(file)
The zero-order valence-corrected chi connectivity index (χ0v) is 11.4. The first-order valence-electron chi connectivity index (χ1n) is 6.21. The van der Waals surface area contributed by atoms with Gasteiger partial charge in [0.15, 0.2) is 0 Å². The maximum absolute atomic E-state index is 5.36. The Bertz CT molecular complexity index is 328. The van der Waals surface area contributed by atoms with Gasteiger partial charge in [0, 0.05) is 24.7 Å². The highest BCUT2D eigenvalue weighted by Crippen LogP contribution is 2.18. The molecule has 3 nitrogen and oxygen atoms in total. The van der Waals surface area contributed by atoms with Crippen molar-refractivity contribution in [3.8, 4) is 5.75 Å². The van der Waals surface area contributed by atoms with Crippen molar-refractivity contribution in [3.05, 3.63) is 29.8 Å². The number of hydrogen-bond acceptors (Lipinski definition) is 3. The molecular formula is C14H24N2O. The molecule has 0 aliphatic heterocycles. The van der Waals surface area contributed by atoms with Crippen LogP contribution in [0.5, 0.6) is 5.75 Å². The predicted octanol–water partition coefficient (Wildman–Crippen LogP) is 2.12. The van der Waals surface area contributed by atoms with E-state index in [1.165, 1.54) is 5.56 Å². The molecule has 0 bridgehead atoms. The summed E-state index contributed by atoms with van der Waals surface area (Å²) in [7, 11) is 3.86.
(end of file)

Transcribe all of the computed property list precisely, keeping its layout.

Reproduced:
The zero-order valence-corrected chi connectivity index (χ0v) is 11.4. The first-order valence-electron chi connectivity index (χ1n) is 6.21. The van der Waals surface area contributed by atoms with Gasteiger partial charge in [0.15, 0.2) is 0 Å². The maximum absolute atomic E-state index is 5.36. The Bertz CT molecular complexity index is 328. The van der Waals surface area contributed by atoms with Gasteiger partial charge in [0, 0.05) is 24.7 Å². The highest BCUT2D eigenvalue weighted by Crippen LogP contribution is 2.18. The molecule has 3 nitrogen and oxygen atoms in total. The van der Waals surface area contributed by atoms with Crippen molar-refractivity contribution in [3.8, 4) is 5.75 Å². The van der Waals surface area contributed by atoms with Crippen molar-refractivity contribution in [3.05, 3.63) is 29.8 Å². The number of hydrogen-bond acceptors (Lipinski definition) is 3. The molecular formula is C14H24N2O. The molecule has 0 aliphatic heterocycles. The van der Waals surface area contributed by atoms with Crippen LogP contribution in [0.5, 0.6) is 5.75 Å². The predicted octanol–water partition coefficient (Wildman–Crippen LogP) is 2.12. The van der Waals surface area contributed by atoms with E-state index in [1.165, 1.54) is 5.56 Å². The molecule has 0 bridgehead atoms. The summed E-state index contributed by atoms with van der Waals surface area (Å²) in [7, 11) is 3.86.